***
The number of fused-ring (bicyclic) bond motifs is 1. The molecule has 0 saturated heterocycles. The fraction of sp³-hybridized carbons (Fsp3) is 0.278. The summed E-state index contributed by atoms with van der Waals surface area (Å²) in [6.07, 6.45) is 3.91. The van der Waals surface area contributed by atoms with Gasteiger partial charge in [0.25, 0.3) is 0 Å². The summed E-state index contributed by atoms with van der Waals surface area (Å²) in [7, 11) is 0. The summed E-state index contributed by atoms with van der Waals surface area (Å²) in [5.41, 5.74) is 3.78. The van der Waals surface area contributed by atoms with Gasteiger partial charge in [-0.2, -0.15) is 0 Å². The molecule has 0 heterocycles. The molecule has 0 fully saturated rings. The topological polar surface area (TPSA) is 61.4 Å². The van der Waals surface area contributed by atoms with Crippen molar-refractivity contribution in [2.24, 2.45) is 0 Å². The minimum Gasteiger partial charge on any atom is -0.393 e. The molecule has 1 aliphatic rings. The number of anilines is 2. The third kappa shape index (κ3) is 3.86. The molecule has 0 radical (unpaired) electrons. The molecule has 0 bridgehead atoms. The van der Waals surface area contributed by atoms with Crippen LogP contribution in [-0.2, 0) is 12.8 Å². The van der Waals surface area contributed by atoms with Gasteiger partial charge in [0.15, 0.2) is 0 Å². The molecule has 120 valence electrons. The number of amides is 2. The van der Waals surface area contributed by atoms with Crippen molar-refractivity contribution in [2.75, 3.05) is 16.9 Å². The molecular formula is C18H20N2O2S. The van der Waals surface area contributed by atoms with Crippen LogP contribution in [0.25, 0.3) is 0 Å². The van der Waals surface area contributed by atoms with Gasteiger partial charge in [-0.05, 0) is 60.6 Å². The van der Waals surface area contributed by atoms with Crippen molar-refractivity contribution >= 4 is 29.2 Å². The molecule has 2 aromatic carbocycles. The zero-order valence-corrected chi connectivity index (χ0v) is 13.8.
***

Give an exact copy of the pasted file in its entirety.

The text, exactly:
The number of fused-ring (bicyclic) bond motifs is 1. The molecule has 0 saturated heterocycles. The fraction of sp³-hybridized carbons (Fsp3) is 0.278. The summed E-state index contributed by atoms with van der Waals surface area (Å²) in [6.07, 6.45) is 3.91. The van der Waals surface area contributed by atoms with Gasteiger partial charge in [0.25, 0.3) is 0 Å². The summed E-state index contributed by atoms with van der Waals surface area (Å²) in [7, 11) is 0. The summed E-state index contributed by atoms with van der Waals surface area (Å²) in [5.41, 5.74) is 3.78. The van der Waals surface area contributed by atoms with Gasteiger partial charge in [-0.2, -0.15) is 0 Å². The molecule has 0 heterocycles. The molecule has 0 fully saturated rings. The topological polar surface area (TPSA) is 61.4 Å². The van der Waals surface area contributed by atoms with Crippen molar-refractivity contribution in [2.24, 2.45) is 0 Å². The minimum Gasteiger partial charge on any atom is -0.393 e. The molecule has 1 aliphatic rings. The number of anilines is 2. The third kappa shape index (κ3) is 3.86. The molecule has 0 radical (unpaired) electrons. The molecule has 0 bridgehead atoms. The van der Waals surface area contributed by atoms with Crippen LogP contribution in [-0.2, 0) is 12.8 Å². The van der Waals surface area contributed by atoms with Gasteiger partial charge in [0.15, 0.2) is 0 Å². The molecule has 120 valence electrons. The number of amides is 2. The van der Waals surface area contributed by atoms with Crippen molar-refractivity contribution in [2.75, 3.05) is 16.9 Å². The molecular formula is C18H20N2O2S. The van der Waals surface area contributed by atoms with Crippen LogP contribution in [0.25, 0.3) is 0 Å². The van der Waals surface area contributed by atoms with Gasteiger partial charge in [-0.05, 0) is 60.6 Å². The van der Waals surface area contributed by atoms with Crippen molar-refractivity contribution >= 4 is 29.2 Å². The molecule has 2 aromatic carbocycles. The zero-order valence-corrected chi connectivity index (χ0v) is 13.8.